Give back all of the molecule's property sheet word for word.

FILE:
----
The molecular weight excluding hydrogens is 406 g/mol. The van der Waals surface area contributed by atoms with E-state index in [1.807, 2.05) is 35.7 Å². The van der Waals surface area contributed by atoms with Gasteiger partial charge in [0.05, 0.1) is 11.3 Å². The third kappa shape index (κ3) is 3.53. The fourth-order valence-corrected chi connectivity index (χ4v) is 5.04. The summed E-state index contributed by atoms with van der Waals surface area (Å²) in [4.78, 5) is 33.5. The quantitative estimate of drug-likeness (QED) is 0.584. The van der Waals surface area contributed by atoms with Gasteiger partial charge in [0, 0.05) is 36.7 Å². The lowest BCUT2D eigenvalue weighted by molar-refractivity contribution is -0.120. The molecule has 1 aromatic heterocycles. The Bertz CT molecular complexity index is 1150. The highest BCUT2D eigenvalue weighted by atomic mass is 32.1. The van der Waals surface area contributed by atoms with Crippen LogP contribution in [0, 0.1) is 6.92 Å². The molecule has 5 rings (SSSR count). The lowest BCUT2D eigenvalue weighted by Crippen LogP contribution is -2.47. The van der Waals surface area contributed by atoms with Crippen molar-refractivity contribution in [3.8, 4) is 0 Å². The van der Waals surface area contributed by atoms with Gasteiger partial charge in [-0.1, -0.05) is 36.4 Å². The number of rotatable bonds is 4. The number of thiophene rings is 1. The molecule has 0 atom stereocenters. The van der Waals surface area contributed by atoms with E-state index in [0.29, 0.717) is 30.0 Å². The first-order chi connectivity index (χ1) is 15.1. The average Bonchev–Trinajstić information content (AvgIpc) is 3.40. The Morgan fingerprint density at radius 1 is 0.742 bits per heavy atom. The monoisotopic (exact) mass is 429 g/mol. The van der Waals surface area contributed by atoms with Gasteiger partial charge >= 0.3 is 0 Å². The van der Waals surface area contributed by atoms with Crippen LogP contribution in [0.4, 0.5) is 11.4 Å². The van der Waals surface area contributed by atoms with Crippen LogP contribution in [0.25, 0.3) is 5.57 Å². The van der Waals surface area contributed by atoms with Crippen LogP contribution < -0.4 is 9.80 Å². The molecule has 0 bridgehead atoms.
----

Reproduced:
The molecular weight excluding hydrogens is 406 g/mol. The van der Waals surface area contributed by atoms with E-state index in [1.807, 2.05) is 35.7 Å². The van der Waals surface area contributed by atoms with Gasteiger partial charge in [0.05, 0.1) is 11.3 Å². The third kappa shape index (κ3) is 3.53. The fourth-order valence-corrected chi connectivity index (χ4v) is 5.04. The summed E-state index contributed by atoms with van der Waals surface area (Å²) in [4.78, 5) is 33.5. The quantitative estimate of drug-likeness (QED) is 0.584. The van der Waals surface area contributed by atoms with Gasteiger partial charge in [0, 0.05) is 36.7 Å². The lowest BCUT2D eigenvalue weighted by molar-refractivity contribution is -0.120. The molecule has 1 aromatic heterocycles. The Bertz CT molecular complexity index is 1150. The highest BCUT2D eigenvalue weighted by atomic mass is 32.1. The van der Waals surface area contributed by atoms with Crippen LogP contribution in [0, 0.1) is 6.92 Å². The molecule has 5 rings (SSSR count). The lowest BCUT2D eigenvalue weighted by Crippen LogP contribution is -2.47. The van der Waals surface area contributed by atoms with Crippen molar-refractivity contribution in [3.8, 4) is 0 Å². The van der Waals surface area contributed by atoms with Gasteiger partial charge in [-0.1, -0.05) is 36.4 Å². The number of rotatable bonds is 4. The number of thiophene rings is 1. The molecule has 0 atom stereocenters. The van der Waals surface area contributed by atoms with E-state index in [0.29, 0.717) is 30.0 Å². The first-order chi connectivity index (χ1) is 15.1. The average Bonchev–Trinajstić information content (AvgIpc) is 3.40. The Morgan fingerprint density at radius 1 is 0.742 bits per heavy atom. The monoisotopic (exact) mass is 429 g/mol. The van der Waals surface area contributed by atoms with Gasteiger partial charge >= 0.3 is 0 Å². The van der Waals surface area contributed by atoms with Crippen LogP contribution in [0.4, 0.5) is 11.4 Å². The van der Waals surface area contributed by atoms with Crippen LogP contribution in [0.25, 0.3) is 5.57 Å². The van der Waals surface area contributed by atoms with Crippen LogP contribution < -0.4 is 9.80 Å². The molecule has 0 bridgehead atoms.